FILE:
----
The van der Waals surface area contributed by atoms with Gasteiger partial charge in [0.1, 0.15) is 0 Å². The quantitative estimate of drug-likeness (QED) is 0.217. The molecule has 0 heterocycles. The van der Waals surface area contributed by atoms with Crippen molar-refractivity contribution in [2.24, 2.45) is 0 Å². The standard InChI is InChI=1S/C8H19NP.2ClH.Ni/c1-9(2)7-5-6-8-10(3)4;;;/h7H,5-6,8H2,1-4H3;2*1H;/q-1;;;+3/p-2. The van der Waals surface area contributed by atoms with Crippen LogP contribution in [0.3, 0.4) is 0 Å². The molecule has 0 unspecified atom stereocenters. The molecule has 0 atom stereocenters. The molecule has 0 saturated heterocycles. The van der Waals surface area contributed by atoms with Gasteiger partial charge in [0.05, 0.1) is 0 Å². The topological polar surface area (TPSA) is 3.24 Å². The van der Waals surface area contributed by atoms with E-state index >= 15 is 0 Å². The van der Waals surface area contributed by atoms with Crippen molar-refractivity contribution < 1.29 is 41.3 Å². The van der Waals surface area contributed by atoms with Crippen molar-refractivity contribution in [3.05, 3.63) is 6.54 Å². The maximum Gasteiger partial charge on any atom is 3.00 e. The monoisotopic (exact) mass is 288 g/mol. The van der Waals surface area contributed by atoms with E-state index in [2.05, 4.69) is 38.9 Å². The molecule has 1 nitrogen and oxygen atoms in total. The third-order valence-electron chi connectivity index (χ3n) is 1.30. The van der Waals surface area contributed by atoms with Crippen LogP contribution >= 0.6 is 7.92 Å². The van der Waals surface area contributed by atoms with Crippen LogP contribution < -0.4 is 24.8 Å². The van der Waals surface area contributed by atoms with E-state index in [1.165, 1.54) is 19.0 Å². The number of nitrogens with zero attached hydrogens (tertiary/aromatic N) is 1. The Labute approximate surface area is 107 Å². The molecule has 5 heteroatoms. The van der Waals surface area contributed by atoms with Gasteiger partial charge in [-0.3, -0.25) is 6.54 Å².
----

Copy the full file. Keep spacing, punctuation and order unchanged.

The van der Waals surface area contributed by atoms with Gasteiger partial charge in [0.1, 0.15) is 0 Å². The quantitative estimate of drug-likeness (QED) is 0.217. The molecule has 0 heterocycles. The van der Waals surface area contributed by atoms with Crippen molar-refractivity contribution in [2.24, 2.45) is 0 Å². The standard InChI is InChI=1S/C8H19NP.2ClH.Ni/c1-9(2)7-5-6-8-10(3)4;;;/h7H,5-6,8H2,1-4H3;2*1H;/q-1;;;+3/p-2. The van der Waals surface area contributed by atoms with Crippen LogP contribution in [0.3, 0.4) is 0 Å². The molecule has 0 unspecified atom stereocenters. The molecule has 0 atom stereocenters. The molecule has 0 saturated heterocycles. The van der Waals surface area contributed by atoms with Gasteiger partial charge in [0.05, 0.1) is 0 Å². The topological polar surface area (TPSA) is 3.24 Å². The van der Waals surface area contributed by atoms with E-state index >= 15 is 0 Å². The van der Waals surface area contributed by atoms with Crippen molar-refractivity contribution < 1.29 is 41.3 Å². The van der Waals surface area contributed by atoms with Crippen molar-refractivity contribution in [3.05, 3.63) is 6.54 Å². The maximum Gasteiger partial charge on any atom is 3.00 e. The monoisotopic (exact) mass is 288 g/mol. The van der Waals surface area contributed by atoms with E-state index in [2.05, 4.69) is 38.9 Å². The molecule has 1 nitrogen and oxygen atoms in total. The third-order valence-electron chi connectivity index (χ3n) is 1.30. The van der Waals surface area contributed by atoms with Crippen LogP contribution >= 0.6 is 7.92 Å². The van der Waals surface area contributed by atoms with Crippen LogP contribution < -0.4 is 24.8 Å². The van der Waals surface area contributed by atoms with E-state index in [1.165, 1.54) is 19.0 Å². The number of nitrogens with zero attached hydrogens (tertiary/aromatic N) is 1. The Labute approximate surface area is 107 Å². The molecule has 5 heteroatoms. The van der Waals surface area contributed by atoms with Gasteiger partial charge in [-0.3, -0.25) is 6.54 Å².